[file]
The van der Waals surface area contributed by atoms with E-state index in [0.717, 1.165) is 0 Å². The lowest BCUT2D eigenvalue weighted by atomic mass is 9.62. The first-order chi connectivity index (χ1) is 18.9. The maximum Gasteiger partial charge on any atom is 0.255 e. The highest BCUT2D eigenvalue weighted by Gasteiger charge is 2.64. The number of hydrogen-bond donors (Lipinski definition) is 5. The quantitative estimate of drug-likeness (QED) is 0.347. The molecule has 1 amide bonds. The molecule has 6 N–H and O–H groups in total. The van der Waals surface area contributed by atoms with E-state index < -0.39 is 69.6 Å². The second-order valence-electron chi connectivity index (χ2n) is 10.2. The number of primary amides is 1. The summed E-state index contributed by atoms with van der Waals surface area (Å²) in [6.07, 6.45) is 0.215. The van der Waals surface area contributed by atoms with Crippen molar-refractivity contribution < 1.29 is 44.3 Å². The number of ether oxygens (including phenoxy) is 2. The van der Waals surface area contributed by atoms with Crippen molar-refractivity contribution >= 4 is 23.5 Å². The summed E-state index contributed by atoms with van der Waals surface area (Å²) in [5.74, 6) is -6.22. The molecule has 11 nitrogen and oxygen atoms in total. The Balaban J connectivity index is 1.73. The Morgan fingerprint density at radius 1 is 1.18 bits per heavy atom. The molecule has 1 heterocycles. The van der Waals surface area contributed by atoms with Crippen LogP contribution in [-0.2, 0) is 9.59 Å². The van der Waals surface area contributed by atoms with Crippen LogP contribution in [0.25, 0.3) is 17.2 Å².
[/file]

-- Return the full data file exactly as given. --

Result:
The van der Waals surface area contributed by atoms with E-state index in [0.717, 1.165) is 0 Å². The lowest BCUT2D eigenvalue weighted by atomic mass is 9.62. The first-order chi connectivity index (χ1) is 18.9. The maximum Gasteiger partial charge on any atom is 0.255 e. The highest BCUT2D eigenvalue weighted by Gasteiger charge is 2.64. The number of hydrogen-bond donors (Lipinski definition) is 5. The quantitative estimate of drug-likeness (QED) is 0.347. The molecule has 1 amide bonds. The molecule has 6 N–H and O–H groups in total. The van der Waals surface area contributed by atoms with E-state index < -0.39 is 69.6 Å². The second-order valence-electron chi connectivity index (χ2n) is 10.2. The number of primary amides is 1. The summed E-state index contributed by atoms with van der Waals surface area (Å²) in [6.07, 6.45) is 0.215. The van der Waals surface area contributed by atoms with Crippen molar-refractivity contribution < 1.29 is 44.3 Å². The number of ether oxygens (including phenoxy) is 2. The van der Waals surface area contributed by atoms with Crippen molar-refractivity contribution >= 4 is 23.5 Å². The summed E-state index contributed by atoms with van der Waals surface area (Å²) in [5.74, 6) is -6.22. The molecule has 11 nitrogen and oxygen atoms in total. The Balaban J connectivity index is 1.73. The Morgan fingerprint density at radius 1 is 1.18 bits per heavy atom. The molecule has 1 heterocycles. The van der Waals surface area contributed by atoms with Crippen LogP contribution in [-0.2, 0) is 9.59 Å². The van der Waals surface area contributed by atoms with Crippen LogP contribution in [0.25, 0.3) is 17.2 Å².